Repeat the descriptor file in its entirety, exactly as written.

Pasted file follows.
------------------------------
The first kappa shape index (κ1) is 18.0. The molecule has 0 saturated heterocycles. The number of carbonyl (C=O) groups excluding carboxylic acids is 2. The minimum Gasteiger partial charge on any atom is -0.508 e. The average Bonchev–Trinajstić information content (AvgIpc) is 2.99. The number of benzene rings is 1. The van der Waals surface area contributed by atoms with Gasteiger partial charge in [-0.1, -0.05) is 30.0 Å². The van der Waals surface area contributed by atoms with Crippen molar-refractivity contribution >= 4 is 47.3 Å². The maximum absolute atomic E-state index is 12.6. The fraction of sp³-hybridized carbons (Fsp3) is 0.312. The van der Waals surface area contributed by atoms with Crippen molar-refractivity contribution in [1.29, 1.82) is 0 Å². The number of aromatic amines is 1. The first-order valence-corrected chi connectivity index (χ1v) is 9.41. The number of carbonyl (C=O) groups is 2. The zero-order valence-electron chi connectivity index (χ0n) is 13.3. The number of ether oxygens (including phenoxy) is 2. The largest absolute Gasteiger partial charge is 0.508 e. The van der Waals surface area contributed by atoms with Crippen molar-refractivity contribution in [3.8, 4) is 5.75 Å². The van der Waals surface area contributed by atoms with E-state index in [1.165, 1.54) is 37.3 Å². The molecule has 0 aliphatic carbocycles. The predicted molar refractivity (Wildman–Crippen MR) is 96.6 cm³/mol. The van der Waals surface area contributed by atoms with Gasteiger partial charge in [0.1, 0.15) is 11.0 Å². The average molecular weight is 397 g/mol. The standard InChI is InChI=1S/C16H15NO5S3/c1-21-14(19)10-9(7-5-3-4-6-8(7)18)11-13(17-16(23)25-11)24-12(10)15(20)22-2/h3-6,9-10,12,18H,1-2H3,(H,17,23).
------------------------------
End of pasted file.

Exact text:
The first kappa shape index (κ1) is 18.0. The molecule has 0 saturated heterocycles. The number of carbonyl (C=O) groups excluding carboxylic acids is 2. The minimum Gasteiger partial charge on any atom is -0.508 e. The average Bonchev–Trinajstić information content (AvgIpc) is 2.99. The number of benzene rings is 1. The van der Waals surface area contributed by atoms with Gasteiger partial charge in [-0.1, -0.05) is 30.0 Å². The van der Waals surface area contributed by atoms with Crippen molar-refractivity contribution >= 4 is 47.3 Å². The maximum absolute atomic E-state index is 12.6. The fraction of sp³-hybridized carbons (Fsp3) is 0.312. The van der Waals surface area contributed by atoms with Crippen molar-refractivity contribution in [1.29, 1.82) is 0 Å². The number of aromatic amines is 1. The first-order valence-corrected chi connectivity index (χ1v) is 9.41. The number of carbonyl (C=O) groups is 2. The zero-order valence-electron chi connectivity index (χ0n) is 13.3. The number of ether oxygens (including phenoxy) is 2. The largest absolute Gasteiger partial charge is 0.508 e. The van der Waals surface area contributed by atoms with Crippen molar-refractivity contribution in [3.8, 4) is 5.75 Å². The van der Waals surface area contributed by atoms with E-state index in [1.165, 1.54) is 37.3 Å². The molecule has 0 aliphatic carbocycles. The predicted molar refractivity (Wildman–Crippen MR) is 96.6 cm³/mol. The van der Waals surface area contributed by atoms with Gasteiger partial charge in [0.1, 0.15) is 11.0 Å². The average molecular weight is 397 g/mol. The standard InChI is InChI=1S/C16H15NO5S3/c1-21-14(19)10-9(7-5-3-4-6-8(7)18)11-13(17-16(23)25-11)24-12(10)15(20)22-2/h3-6,9-10,12,18H,1-2H3,(H,17,23).